“It (Polyester) bleeds into the history of supplementary cinema but it also makes fun of it. It pays homage to this late 50s-early 60s craze in cinema, (which was) supplementing (films) with kitschy novelties. It really leans into that in a huge way. It's fun, funny, and adds something extra.”
Goodwin says that his earliest memories of non-traditional filmgoing are associated with the use of 3D in films, citing Avatar (2009) as a landmark in its use of supplements.
“Avatar being released in 3D was a really big deal because it made cinema something that you couldn't experience at home,” Goodwin says.
The importance of Avatar’s 3D elements in its overall success can be seen in its box office numbers, with Box Office Mojo reporting that nearly 81 percent of the film’s all-time-high box office gross is from 3D presentations. Leading up to the release of Avatar: The Way of Water (2023), the franchise’s director, James Cameron, also emphasised the film’s impact on 3D cinema by reporting that since Avatar’s release, the amount of 3D-capable screens worldwide has grown from 6,000 to 120,000.
Avatar: The Way of Water again relied heavily on its 3D supplement in its overall box office success, with CNBC reporting that more than 56 percent of tickets sold for the film were for 3D showings. This brings into focus the position of supplements such as 3D as a commercial tool.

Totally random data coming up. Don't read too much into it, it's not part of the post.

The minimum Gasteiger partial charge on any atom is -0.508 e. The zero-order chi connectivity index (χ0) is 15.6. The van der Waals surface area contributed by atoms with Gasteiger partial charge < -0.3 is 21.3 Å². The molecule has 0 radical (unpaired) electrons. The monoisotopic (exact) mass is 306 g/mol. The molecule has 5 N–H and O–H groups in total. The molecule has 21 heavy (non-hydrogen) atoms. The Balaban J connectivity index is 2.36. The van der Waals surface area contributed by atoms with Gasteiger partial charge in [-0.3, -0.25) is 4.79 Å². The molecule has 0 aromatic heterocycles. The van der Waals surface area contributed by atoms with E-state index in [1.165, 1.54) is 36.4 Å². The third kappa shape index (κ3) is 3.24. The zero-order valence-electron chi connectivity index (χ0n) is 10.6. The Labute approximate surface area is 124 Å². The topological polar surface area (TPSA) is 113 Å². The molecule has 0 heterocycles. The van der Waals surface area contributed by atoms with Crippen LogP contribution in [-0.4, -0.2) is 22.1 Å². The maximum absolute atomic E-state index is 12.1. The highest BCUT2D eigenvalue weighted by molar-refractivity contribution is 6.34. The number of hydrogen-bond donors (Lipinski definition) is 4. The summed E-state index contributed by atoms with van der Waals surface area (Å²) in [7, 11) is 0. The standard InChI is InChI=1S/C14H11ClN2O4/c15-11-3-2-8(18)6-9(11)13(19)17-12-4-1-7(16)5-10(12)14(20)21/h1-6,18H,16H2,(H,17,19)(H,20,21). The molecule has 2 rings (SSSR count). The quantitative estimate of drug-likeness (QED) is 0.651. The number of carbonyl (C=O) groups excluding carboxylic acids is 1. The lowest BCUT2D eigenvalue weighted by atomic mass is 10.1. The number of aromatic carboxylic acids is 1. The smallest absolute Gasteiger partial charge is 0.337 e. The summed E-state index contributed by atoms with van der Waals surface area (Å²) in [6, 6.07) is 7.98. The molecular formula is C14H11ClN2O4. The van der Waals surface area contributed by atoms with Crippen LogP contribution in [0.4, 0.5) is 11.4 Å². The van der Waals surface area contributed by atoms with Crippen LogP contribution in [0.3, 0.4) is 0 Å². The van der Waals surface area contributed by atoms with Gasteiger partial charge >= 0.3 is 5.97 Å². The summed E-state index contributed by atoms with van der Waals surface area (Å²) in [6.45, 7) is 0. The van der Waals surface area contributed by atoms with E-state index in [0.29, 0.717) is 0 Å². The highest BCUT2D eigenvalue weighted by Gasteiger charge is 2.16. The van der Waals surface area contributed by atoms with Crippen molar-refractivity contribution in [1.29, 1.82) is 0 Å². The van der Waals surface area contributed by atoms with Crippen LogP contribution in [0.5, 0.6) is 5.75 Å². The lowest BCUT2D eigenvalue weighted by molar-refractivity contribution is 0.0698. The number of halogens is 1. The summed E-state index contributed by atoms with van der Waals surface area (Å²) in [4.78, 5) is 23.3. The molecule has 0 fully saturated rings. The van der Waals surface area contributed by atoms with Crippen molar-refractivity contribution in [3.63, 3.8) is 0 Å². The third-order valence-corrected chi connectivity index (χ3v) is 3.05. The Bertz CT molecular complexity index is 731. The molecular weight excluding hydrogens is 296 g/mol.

However, Reece Goodwin says that there is an artistic value in film supplements such as 3D.
“Some films have only been made because of the 3D component. They’re often (supplements) ingrained in the filmmaking process from the beginning, and they are part of the creator’s vision of how the film will be screened,” Goodwin says.
Robbie Nicholson also says that because he generally trusts filmmakers to make a considered decision of how 3D can positively enhance their work, he sees 3D cinema as a harmless example of the vast possibilities in filmmaking.
“There are definitely existing issues with crowd-pleasing movies and their detriment to the art of filmmaking,” Nicholson says.
“However, I consider the experimentation of different interactive screenings a necessary venture to keep cinemas fresh and exciting”.
Still, Goodwin says that there is often a commercial element in decisions to enhance traditional filmgoing experiences.
“The act of going to a commercial cinema is a commercial choice and quite often; supplementing a screening with 3D is a commercial decision”.
According to Cassidy Thomas, cinemas need to provide more than traditional film screenings nowadays to draw audiences.
“We want to give people a cinema-going experience, not just a movie night,” Thomas says.
“Everything is expensive now. Offering something extra in addition to a regular movie experience is the enticing element (for filmgoers)”.
Nicholson agrees, saying that these offerings may prove vital to the long-term success of cinemas.
“As cinema competes with a myriad of other entertainment mediums, I believe that these screenings are beneficial to bringing exciting twists to your standard cinema experience,” Nicholson says.
“Although it may send the shiver down the spines of some movie traditionalists, it may be the key to keeping cinemas thriving across the world”.